Wal-Mart, in all its quirky, cultish splendor, is revealed in a new independent film blowing out of Toronto, Canada like a chilling breeze through Bentonville, Arkansas. The film “Wal-Mart Nation” was aired for the first time on November 13th on the Canadian Broadcast Corportation (CBC) show called “The Lens.” The show features emerging independent filmmakers, like Andrew Munger, who spent more than two years putting this one hour film together. Munger says he set out to answer one basic question: “How did the world’s most powerful and influential company become the most hated?” It’s almost a rhetorical question, but Munger managed to get access into Wal-Mart itself and the “inner sanctuaries of its bitterest enemies,” including the living room of Sprawl-Buster Al Norman. The promo for the film says it stars six union activists, 1 jesuit priest, 3 community organizers, 18,000 Wal-Mart shareholders, Jessica Simpson (in a horrid appearance at the company’s annual meeting), and Miss America. In its review of the film, CBC writes, “Wal-Mart’s emergence as a global corporate force has triggered an unprecedented political backlash. Wal-Mart has single-handedly galvanized a progressive, grass roots and labor coalition of activists determined to roll back the tide of corporate power and domination. This is a generation baptized by the anti-globalization protests. This is the Wal-Mart Nation. These are their stories.” The film profiles a former Miss America (1992), Carolyn Sapp, who transcends her Reagan Republicanism and anti-abortion world to found Wal-Mart Versus Women, to speak out about the Dukes V. Wal-Mart class action suit based on gender discrimination. The film highlights the work of Anna Liu, a 23 year old, Chinese Canadian union activist determined to unionize Canadian Wal-Mart workers. Anna penetrates Canadian Wal-Mart stores passing out fliers about joining the union. Other vignettes in the film include an interview with the founder of Sprawl-Busters Al Norman, who the CBC calls “the dean of anti-Wal-Mart activists.” Environmentalist Ben Bennett’s ten year battle with Wal-Mart in Guelph, Ontario is also featured, along with the work of Chris Kofinis, the Communications Director for Wake-Up Wal-Mart. “Through interviews, animation and actuality sequences, the filmmakers explore the Wal-Mart Effect and how the company has transformed the economy of the United States and the world,” the CBC says. This week the top brass at Wal-Mart are thinking up talking points for coping with media calls about what how to respond to Wal-Mart Nation. This film demonstrates that the best way to fight Wal-Mart is to simply film them in their unnatural environment.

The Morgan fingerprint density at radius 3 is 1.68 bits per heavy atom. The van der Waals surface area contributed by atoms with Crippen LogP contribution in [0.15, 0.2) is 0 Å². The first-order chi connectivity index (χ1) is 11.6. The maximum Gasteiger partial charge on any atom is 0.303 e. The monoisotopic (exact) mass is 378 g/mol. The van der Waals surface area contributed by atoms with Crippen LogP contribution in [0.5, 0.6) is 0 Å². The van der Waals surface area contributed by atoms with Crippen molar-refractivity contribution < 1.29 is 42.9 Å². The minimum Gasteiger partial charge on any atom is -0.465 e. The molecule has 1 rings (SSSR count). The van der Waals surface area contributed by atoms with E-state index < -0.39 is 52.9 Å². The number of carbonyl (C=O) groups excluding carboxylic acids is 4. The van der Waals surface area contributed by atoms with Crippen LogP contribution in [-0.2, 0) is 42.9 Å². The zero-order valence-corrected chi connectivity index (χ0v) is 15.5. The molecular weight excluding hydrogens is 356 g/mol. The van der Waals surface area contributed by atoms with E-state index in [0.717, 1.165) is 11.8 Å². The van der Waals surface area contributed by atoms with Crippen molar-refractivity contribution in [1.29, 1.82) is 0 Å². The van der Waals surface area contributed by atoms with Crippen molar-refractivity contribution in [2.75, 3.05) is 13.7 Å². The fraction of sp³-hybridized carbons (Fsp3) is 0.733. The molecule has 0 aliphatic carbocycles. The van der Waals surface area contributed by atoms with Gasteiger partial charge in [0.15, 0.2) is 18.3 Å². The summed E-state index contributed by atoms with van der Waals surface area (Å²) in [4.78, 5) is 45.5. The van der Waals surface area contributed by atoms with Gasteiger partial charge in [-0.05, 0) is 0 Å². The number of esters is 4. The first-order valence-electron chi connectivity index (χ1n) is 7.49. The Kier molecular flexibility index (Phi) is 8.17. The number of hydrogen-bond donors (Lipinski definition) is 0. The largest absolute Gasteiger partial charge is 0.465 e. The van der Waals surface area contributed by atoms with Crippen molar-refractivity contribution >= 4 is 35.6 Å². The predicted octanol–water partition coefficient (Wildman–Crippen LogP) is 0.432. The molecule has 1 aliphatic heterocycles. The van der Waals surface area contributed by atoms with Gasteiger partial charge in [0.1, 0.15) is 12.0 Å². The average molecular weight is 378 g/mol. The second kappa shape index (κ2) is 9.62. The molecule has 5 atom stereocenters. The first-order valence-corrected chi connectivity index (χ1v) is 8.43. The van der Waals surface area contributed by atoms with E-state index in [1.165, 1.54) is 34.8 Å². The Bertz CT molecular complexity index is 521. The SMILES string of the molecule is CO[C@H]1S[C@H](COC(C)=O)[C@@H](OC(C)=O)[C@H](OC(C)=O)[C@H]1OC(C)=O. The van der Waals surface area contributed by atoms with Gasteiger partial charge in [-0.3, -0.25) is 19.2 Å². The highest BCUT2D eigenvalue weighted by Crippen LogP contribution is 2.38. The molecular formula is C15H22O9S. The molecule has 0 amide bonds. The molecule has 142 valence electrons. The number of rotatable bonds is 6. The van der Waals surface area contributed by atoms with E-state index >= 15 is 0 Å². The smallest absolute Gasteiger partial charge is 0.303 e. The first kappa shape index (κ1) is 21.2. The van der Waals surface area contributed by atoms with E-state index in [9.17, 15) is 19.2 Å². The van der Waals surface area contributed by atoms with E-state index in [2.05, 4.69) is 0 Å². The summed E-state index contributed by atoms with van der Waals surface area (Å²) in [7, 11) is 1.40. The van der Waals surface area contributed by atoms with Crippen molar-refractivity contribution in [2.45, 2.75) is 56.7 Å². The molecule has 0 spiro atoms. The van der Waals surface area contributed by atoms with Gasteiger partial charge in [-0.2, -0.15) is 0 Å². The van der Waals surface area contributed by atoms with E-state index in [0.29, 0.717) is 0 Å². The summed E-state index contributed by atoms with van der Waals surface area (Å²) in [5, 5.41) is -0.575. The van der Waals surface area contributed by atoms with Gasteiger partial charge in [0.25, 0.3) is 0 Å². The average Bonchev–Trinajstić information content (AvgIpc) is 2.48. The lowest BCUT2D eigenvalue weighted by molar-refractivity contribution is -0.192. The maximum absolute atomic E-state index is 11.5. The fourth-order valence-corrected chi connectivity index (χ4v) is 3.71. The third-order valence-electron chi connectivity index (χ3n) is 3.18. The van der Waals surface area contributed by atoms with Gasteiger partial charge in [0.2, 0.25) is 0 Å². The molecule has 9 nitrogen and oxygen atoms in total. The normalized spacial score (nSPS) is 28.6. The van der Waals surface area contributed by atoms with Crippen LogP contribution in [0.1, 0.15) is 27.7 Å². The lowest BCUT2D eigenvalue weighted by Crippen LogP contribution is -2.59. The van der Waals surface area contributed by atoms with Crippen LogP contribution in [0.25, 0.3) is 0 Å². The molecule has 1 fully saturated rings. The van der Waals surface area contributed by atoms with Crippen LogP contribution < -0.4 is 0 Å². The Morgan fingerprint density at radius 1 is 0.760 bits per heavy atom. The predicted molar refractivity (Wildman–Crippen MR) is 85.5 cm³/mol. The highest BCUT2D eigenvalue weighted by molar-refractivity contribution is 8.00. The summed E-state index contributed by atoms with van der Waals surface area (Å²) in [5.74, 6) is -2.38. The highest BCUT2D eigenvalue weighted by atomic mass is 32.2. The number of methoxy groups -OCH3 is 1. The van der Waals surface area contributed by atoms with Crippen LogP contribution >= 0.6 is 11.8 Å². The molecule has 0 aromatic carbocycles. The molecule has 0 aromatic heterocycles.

This film was first shown at the Montreal World Film Festival. It’s release comes at a time when Wal-Mart is beginning to methodically shut down the “old” Woolco stores they bought up in the 1990s, and replace them with the much larger, and much more profitable American-style supercenters. Ironically, activists in the city of Toronto are in the middle of a Wal-Mart site fight currently. The CBC describes Wal-Mart Nation as “a first person journey through a year in life of the anti-Wal-Mart movement. The filmmakers blend actuality footage, interviews, archival film and photos, text and graphics in a provocative, engaging and often-humourous point of view documentary.” The movie was produced by Ultramagnetic Productions, a boutique documentary production company based in Toronto. It was directed by Andrew Munger in association with CBC Newsworld. To see a trailer of the film, or to order a copy to show in your community, go to www.walmarnation.com. To contact the director, email [email protected] This film joins the oeuvre of anti-Wal-Mart films like “The High Cost of Low Prices,” “Our Town,” “Talking to the Wal,” and “Store Wars.” All of these fine, wholesome films can be linked from the sprawl-busters.com website.